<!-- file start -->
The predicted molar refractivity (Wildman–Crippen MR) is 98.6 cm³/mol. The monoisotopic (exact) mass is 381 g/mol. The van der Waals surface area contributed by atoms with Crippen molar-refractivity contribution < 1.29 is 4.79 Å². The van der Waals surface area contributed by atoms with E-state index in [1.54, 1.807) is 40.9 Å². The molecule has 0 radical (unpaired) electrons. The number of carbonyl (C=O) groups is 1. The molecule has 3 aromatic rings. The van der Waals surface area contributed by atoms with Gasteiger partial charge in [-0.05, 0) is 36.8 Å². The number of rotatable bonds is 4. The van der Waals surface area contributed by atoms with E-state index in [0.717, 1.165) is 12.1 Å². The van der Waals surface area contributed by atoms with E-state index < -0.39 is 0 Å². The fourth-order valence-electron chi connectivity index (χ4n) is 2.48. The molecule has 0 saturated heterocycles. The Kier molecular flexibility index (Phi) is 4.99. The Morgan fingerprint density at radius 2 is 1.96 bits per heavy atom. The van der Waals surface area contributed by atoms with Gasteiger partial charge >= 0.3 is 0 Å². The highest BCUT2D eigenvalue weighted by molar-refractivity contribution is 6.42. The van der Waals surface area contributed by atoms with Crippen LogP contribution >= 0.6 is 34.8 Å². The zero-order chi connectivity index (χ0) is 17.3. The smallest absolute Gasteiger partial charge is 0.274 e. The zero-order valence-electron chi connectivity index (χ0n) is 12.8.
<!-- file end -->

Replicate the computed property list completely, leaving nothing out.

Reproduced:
The predicted molar refractivity (Wildman–Crippen MR) is 98.6 cm³/mol. The monoisotopic (exact) mass is 381 g/mol. The van der Waals surface area contributed by atoms with Crippen molar-refractivity contribution < 1.29 is 4.79 Å². The van der Waals surface area contributed by atoms with E-state index in [1.54, 1.807) is 40.9 Å². The molecule has 0 radical (unpaired) electrons. The number of carbonyl (C=O) groups is 1. The molecule has 3 aromatic rings. The van der Waals surface area contributed by atoms with Gasteiger partial charge in [-0.05, 0) is 36.8 Å². The number of rotatable bonds is 4. The van der Waals surface area contributed by atoms with E-state index in [0.717, 1.165) is 12.1 Å². The van der Waals surface area contributed by atoms with E-state index < -0.39 is 0 Å². The fourth-order valence-electron chi connectivity index (χ4n) is 2.48. The molecule has 0 saturated heterocycles. The Kier molecular flexibility index (Phi) is 4.99. The Morgan fingerprint density at radius 2 is 1.96 bits per heavy atom. The van der Waals surface area contributed by atoms with Gasteiger partial charge >= 0.3 is 0 Å². The highest BCUT2D eigenvalue weighted by molar-refractivity contribution is 6.42. The van der Waals surface area contributed by atoms with Crippen LogP contribution >= 0.6 is 34.8 Å². The zero-order chi connectivity index (χ0) is 17.3. The smallest absolute Gasteiger partial charge is 0.274 e. The zero-order valence-electron chi connectivity index (χ0n) is 12.8.